SAS

Our approach here is based on the observation that the probability of at least one match among N people is equal to the sum of the probabilities of exactly one match in 2,...,N people. In addition, rather than simulating groups of 2, estimating the probability of a match, and repeating for groups of 3,...,N, we'll keep adding people to a group until we have a match, finding the probability of a match in all group sizes at once.

Here we use arrays (section 1.11.5) to keep track of the number of days in a month and of the people in our group. To reduce computation, we'll check for matches as we add people to the group, and only generate their birthdays if there is not yet a match. We also demonstrate the useful hyphen tool for referring to ranges of variables (1.11.4).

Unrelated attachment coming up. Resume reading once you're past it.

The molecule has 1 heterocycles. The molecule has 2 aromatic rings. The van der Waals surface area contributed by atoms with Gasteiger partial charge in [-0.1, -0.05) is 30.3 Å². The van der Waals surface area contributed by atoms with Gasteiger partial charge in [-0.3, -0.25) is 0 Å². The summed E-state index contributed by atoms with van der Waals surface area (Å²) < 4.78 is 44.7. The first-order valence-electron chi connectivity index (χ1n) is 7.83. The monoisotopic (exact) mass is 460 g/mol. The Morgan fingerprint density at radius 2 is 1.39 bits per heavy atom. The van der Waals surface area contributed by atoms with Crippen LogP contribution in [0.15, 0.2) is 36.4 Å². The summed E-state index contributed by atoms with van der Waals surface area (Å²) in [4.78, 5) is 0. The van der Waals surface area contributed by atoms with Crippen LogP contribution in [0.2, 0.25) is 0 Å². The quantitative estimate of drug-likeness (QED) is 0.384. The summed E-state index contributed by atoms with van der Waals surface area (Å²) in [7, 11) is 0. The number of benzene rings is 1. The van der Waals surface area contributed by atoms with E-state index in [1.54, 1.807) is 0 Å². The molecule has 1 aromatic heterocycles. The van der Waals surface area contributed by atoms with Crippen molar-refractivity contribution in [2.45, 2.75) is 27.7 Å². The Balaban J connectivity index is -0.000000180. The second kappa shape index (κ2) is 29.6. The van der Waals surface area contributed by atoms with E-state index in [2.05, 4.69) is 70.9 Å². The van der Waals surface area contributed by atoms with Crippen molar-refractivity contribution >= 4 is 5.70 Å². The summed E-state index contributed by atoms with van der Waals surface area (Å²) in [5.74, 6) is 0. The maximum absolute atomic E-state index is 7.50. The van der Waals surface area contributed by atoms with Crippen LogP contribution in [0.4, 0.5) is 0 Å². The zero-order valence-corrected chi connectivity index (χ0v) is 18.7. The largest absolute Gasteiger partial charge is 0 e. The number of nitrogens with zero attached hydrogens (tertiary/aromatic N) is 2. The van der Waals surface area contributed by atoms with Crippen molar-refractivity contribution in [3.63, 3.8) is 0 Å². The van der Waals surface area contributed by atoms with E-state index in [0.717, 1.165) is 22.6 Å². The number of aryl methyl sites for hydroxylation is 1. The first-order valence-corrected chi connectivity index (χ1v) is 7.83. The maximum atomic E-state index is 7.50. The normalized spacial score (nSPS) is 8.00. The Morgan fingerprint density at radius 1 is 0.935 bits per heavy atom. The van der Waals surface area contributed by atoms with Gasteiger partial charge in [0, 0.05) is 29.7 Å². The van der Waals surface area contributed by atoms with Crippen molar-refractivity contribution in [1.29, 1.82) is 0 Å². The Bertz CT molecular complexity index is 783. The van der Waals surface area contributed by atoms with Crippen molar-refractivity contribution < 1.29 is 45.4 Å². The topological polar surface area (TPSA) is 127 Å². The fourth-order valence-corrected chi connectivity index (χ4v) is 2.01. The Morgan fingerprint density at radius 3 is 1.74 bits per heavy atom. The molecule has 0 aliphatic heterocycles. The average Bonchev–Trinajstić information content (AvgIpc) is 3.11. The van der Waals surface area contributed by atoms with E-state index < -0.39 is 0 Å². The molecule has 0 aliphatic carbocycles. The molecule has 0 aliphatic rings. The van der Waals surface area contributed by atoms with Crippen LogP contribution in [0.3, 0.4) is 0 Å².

`data bd1;array daysmo [12] _temporary_  (31 28.25 31 30 31 30 31 31 30 31 30 31);array dob [367] dob1 - dob367;  * these variables will hold the birthdays                                * the hyphen includes all the variables in the                                * sequencedo group = 1 to 10000000;       * simulate this many groups;  match = 0;                    * initialize whether there's a match in this                                   group, yet;  do i = 1 to 367;              * loop through up to 367 subjects... the maximum                                  possible, obviously;    month = rantbl(0, 31*.0026123, 28*.0026785, 31*.0026838, 30*.0026426,        31*.0026702, 30*.0027424, 31*.0028655, 31*.0028954, 30*.0029407,        31*.0027705, 30*.0026842);                                * choose a month of birth, by probabilities reported                                  in the Science News link, which are daily by month;    day = ceil((4 * daysmo[month] * uniform(0))/4);                                  * choose a day within the month,                                  note the trick used to get Leap Days;     dob[i] = mdy(month, day, 1960);                                * convert month and day into a day in the year--                                  1960 is a convenient leap year; do j = 1 to (i-1) until (match gt 0);                                * compare each old person to the new one;   if dob[j] = dob[i] then match = i;                                * if there was a match, we needed i people in the                                   group to make it;   end; if match gt 0 then leave;                                  * no need to generate the other 367-i people;  end;  output;end;run;`